And it is precisely in these two fields, in politics and culture, where the French poet and critic Annie Le Brun concentrates to denounce, in her recently published essay in Spanish What is priceless (Cabaret Voltaire), "an afterthought of the world that progresses without realizing it". The accumulation and the enormous waste that are generated are at the base of the propagation of the ugly, according to Le Brun. Mass tourism – "people are no longer traveling selfies"-, the contradictory idea of luxury stores in airports, or the obsession with stylized bodies in gyms – "everything is overacting beauty until the caricature" -, are samples of the rampant and destructive homogenization that revolts the essayist. "Just as the Soviet regime tried to model sensibilities through realist socialist art, it seems that neoliberalism has found its equivalent in a certain contemporary art whose energy happens to establish the realm of what I would call the globalist realism", writes. The continuous creation of value without wealth that characterizes the financial markets has been transferred to the field of art, where meaning is emptied into exhibitions promoted by large museums and foundations, claims Le Brun, in a constant "looting-plagiarism of the history of art" where nothing exists if it is not increased from twenty to fifty times. " Feel the feeling about everything else – "the sensation, in addition, has no more measure than the sensational" – and the uniqueness or distinction "consists in paying the luxury of betting on all the contradictions". Gone are the popular arts and traditions that according to Le Brun "have constituted the most formidable barrier against ugliness for centuries," phagocized today by the market giants as well.
Today, ugliness is treated in a "positive, naturalized or even banal way," says Gretchen E. Henderson in her study.
How much has our conception of the ugly changed? In Ugliness, a cultural history (Turner) the American academic Gretchen E. Henderson approaches the subject trying to put aside the aesthetic considerations, and delving into the cultural meaning of the ugly, in its social dimension. Taste can be fluctuating, but the rejection of what is left out, of what produces displeasure or fright is always the same. "As the meaning of ugly changes and transcends limits, it can be said that it breaks the boundary between we Y they", writes. "Historically the qualifier has crossed borders of race, gender, disability, age and other categories of difference, which simplifies a person who is afraid, grouped as ugly amid different social tensions." It is not clear to Henderson that the current stage is a golden age of ugliness. "The rise of nationalist movements entangles politics with the aesthetics of certain groups that are classified as ugly, increasing the fear they generate, creating racial stereotypes and making certain groups vulnerable," he explains in a telephone conversation. "Beauty is not the opposite of ugliness, that binomial is not such and only separates us." The recovery or inclusion of the ugly or rather the singular is one of the trends that Henderson emphasizes, citing as examples a conservation society of ugly animals (they also deserve someone to defend their cause). "The ugly is based on the physical world but it is still conceptual -ambiguous and adaptable- and capable of modifying anything that seems to be appropriated: a song ugly, a building ugly, an idea ugly or a woman ugly. Ugliness is relational. " And as he warns in his book, today with increasing frequency it is treated in a "positive, naturalized or even banal" way.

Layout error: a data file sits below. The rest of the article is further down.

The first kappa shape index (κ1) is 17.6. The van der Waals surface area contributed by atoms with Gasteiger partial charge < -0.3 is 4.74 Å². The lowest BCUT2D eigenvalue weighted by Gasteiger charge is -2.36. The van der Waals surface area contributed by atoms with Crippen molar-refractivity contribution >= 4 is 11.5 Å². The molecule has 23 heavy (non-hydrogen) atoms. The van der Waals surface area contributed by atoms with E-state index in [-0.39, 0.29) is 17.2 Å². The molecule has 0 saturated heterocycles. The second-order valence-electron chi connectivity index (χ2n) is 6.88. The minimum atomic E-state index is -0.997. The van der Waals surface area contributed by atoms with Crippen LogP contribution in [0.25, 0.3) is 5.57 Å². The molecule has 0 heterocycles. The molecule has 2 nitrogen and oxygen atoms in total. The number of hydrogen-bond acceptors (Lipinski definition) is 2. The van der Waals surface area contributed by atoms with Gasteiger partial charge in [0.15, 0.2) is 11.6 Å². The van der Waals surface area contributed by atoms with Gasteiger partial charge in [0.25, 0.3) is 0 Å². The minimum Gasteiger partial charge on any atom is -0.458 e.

Umberto Eco argued that the ugliness is "unpredictable" and "it offers an infinite range of possibilities". It is therefore necessary to be attentive and seek some consolation in the reflection of the Danish artist Asger Jorn: "A time without ugliness would be a time without progress"